Contains 1 Component(s) Includes a Live Web Event on 12/09/2020 at 3:30 PM (EST)

    Arts organizations often come to businesses with their hand out asking for funding support instead of approaching them with mutually-beneficial opportunity. In a COVID-19 world when all are feeling pressure, creating a partnership around shared purpose is even more critical than before. In this discussion, explore how you can “flip the script” and meet prospective business partners where they are by speaking in their language, about their interests. Learn how to help your corporate colleagues think about the arts as a way to meet their business goals, not just a place for charity.

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    About this Webinar 

    December 9, 2020 3:30 PM ET

    Arts organizations often come to businesses with their hand out asking for funding support instead of approaching them with mutually-beneficial opportunity. In a COVID-19 world when all are feeling pressure, creating a partnership around shared purpose is even more critical than before. In this discussion, explore how you can “flip the script” and meet prospective business partners where they are by speaking in their language, about their interests. Learn how to help your corporate colleagues think about the arts as a way to meet their business goals, not just a place for charity.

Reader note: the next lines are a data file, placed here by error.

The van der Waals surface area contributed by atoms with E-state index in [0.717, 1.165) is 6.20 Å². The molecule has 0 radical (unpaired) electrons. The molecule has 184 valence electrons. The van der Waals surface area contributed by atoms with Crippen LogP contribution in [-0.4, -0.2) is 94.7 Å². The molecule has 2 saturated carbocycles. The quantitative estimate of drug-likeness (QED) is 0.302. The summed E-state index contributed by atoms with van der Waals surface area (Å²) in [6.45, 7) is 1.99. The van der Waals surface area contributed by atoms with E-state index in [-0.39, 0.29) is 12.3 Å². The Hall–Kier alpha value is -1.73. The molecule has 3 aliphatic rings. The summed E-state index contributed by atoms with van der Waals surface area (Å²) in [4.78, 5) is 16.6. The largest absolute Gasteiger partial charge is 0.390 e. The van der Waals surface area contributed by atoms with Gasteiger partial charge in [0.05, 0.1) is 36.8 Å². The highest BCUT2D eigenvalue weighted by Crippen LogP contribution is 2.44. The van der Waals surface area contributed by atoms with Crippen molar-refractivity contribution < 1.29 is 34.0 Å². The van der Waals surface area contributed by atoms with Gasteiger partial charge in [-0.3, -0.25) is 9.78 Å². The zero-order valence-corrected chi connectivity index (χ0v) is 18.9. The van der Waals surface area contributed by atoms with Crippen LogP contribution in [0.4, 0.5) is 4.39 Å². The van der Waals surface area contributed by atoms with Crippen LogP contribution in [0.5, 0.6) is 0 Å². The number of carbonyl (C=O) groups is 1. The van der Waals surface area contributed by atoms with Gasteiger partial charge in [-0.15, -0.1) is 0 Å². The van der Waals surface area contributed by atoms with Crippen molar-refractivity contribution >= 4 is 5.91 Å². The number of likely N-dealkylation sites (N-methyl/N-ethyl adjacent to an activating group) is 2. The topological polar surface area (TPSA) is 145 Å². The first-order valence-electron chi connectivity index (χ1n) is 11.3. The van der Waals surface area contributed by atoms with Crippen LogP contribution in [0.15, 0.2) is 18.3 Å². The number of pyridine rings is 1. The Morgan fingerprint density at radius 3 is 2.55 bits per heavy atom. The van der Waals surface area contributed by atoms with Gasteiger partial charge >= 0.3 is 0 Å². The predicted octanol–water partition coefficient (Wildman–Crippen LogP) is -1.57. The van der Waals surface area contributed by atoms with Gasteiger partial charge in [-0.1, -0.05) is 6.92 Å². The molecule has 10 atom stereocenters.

Learning Objectives:

    • Learn how to be more effective at engaging the corporate sector in your communities.
    • Learn about tools and best practice examples that spotlight exemplary innovative arts and business partnerships.
    •  Explore how to adjust a pitch or ask into an approach focused around reciprocal benefit, partnership, innovation and their business goals.

    Mark Nerenhausen

    President/CEO, Hennepin Theatre Trust

    Mark Nerenhausen is the President/CEO of Hennepin Theatre Trust. Prior to the Trust, he served as founding director and professor of practice of the Janklow Arts Leadership Program at Syracuse University. Before that, he served as president and CEO of the $354 million AT&T Performing Arts Center in Dallas, where he secured AT&T as a naming sponsor, raised more than $4 million in the first year of operations, created a governing board and instituted an integrated business information platform. He also brokered strategic partnerships with regional and national organizations, several of which were devoted to minority arts, and initiated the Jazz Roots series.